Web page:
On a team-by-team basis, attendance in the NBA has a lot to do with the success of the team and the size of the city. It is not difficult to predict that a winning team in a large city is likely to sell more tickets than a lousy team
in a small market. Perhaps more than any other sport, however, professional basketball attendance is influenced by personalities. The acquisition of a truly high-profile player—such as Shaquille O'Neal (1972–) or Kevin Garnett (1976–)—can lead to a spike in ticket sales for the star's new team. Periodically, a player or set of players emerges with such charisma that the entire league's attendance numbers benefit. This was the case in the 1980s, when the ongoing rivalry between the team of Magic Johnson (1959–)—the Los Angeles Lakers—and that of Larry Bird (1956–)—the Boston Celtics—spurred a surge of interest throughout the league. Michael Jordan (1963–) had a similar impact in the 1990s.
The National Football League (NFL) also set a new overall attendance record for the 2006 regular season. League-wide, an average of 68,773 fans attended NFL games, for a total paid attendance of 17.6 million for the season. The Washington Redskins led the league in attendance. The pride of the nation's capital attracted 701,049 paying customers over the course of its eight home games in 2006, for an average of 87,631 fans per game. New York City is a big enough market not only to have two NFL squads—the Jets and the Giants—but also to have these two teams place second (Giants) and fourth (Jets) in attendance. (Both the Jets and the Giants play their home games at the Meadowlands stadium in East Rutherford, New Jersey, just across the Hudson River from New York City.) As with all spectator sports, one of the most important factors in an NFL team's attendance—along with market size and personalities—is team performance. However, in 2006 market size clearly trumped performance: The Indianapolis Colts, the eventual champs of the 2007 Super Bowl, had the lowest regular-season attendance in the league, drawing paid attendance of 57,144 per game, for a regular-season total of 457,154 fans.
The Super Bowl, which determines the NFL champion from between the champions of its two conferences, is much more about television viewing than about live attendance. Its paid attendees are limited by the size of the venue, which changes each year. For example, the NFL (2007, http://www.nfl.com/superbowl/history/ringandticket/sbxli) notes that Super Bowl XLI brought 74,512 ticket-holders to Dolphin Stadium in Miami, Florida, on February 4, 2007, to see the Indianapolis Colts defeat the Chicago Bears. This was nowhere near record attendance for a Super Bowl; according to the NFL (2007, http://www.nfl.com/superbowl/history/ringandticket/sbxiv), in 1980, 103,985 spectators packed the Rose Bowl in Pasadena, California, to watch the Pittsburgh Steelers beat the Los Angeles Rams in Super Bowl XIV.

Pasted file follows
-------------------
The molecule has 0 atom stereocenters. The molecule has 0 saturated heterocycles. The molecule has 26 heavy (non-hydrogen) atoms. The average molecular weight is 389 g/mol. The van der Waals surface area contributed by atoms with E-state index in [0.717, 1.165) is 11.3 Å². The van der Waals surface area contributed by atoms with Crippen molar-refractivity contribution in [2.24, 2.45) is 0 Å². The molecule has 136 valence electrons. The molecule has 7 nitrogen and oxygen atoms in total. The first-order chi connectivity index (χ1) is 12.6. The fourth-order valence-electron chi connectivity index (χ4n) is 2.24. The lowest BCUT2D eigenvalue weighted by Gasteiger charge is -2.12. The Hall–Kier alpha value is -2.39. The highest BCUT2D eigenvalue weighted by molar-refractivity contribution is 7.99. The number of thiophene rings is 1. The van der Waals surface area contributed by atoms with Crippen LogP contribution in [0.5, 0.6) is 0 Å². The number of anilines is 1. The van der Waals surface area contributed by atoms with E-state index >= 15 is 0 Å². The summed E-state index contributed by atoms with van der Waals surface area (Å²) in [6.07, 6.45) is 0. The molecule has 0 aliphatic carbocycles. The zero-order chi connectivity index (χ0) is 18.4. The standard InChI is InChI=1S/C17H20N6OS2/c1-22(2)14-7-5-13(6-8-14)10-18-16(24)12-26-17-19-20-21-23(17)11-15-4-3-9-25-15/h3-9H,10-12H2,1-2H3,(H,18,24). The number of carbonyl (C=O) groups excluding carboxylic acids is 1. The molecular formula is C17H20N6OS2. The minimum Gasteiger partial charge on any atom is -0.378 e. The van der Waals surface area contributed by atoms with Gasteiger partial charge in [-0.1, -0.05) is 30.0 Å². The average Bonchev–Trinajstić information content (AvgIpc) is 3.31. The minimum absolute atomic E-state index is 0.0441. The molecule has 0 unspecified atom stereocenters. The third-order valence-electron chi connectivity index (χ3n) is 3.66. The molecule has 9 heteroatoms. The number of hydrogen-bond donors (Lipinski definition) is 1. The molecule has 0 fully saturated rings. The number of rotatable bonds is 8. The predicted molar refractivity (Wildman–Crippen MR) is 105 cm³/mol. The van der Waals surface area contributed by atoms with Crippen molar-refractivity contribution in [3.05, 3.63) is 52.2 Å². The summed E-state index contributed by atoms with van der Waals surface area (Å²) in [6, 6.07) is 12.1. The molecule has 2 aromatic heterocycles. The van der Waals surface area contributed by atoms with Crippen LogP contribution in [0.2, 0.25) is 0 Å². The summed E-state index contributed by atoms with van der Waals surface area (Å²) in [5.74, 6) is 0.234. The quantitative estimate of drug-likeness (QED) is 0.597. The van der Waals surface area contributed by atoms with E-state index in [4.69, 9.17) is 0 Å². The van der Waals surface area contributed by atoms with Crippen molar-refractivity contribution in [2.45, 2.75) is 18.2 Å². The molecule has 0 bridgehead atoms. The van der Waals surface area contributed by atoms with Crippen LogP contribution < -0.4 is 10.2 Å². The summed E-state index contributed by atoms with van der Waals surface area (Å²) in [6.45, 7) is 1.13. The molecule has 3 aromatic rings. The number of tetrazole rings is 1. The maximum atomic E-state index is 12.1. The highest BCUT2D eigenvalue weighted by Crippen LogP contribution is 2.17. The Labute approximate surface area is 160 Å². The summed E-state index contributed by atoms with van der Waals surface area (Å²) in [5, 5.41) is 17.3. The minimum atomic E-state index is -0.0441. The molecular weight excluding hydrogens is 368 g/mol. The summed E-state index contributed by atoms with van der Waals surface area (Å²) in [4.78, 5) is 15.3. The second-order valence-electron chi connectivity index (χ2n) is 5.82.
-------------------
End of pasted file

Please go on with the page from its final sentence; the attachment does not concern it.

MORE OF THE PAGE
National Hockey League attendance for the 2006–07 season was nearly twenty-one million, a new record. ESPN (http://sports.espn.go.com/nhl/attendance?year=2006) notes that this represented a small increase over the previous record set a season earlier, when the league's games drew 20.8 million in paid attendance. It represented a much larger increase over the 2004–05 season, when attendance was zero; that entire season was canceled because of labor turmoil. The top draw in 2006–07 was the Montreal Canadiens, with 872,193 spectators over the course of the season, for an average of 21,273 per home game. The only other team to attract more than twenty thousand fans per game was the Detroit Red Wings, a perennial powerhouse. The Red Wings' total paid attendance for the season was 822,706. The St. Louis Blues had the poorest turnout for the season, with total attendance of 513,345.
Even as soccer emerges as a major sport in the United States, attendance at Major League Soccer (MLS) games has stagnated over the last several years. According to the MLS (2007, http://ww2.mlsnet.com/about/), MLS games drew an average of 15,504 fans during the 2006 regular season. The MLS (November 18, 2004, http://www.mlsnet.com/history/archive.jsp?year=2004&conten*equals;stats_league) states that this figure fell short of the 15,559 league average in 2004. The MLS further reports (October 30, 2006, http://web.mlsnet.com/stats/?club=mls&year=2006) that the top drawing team in 2006 was the Los Angeles Galaxy, whose home game averaged twenty-one thousand per game. The Galaxy expected to boost attendance further in 2007 with the signing of the British megastar David Beckham (1975–).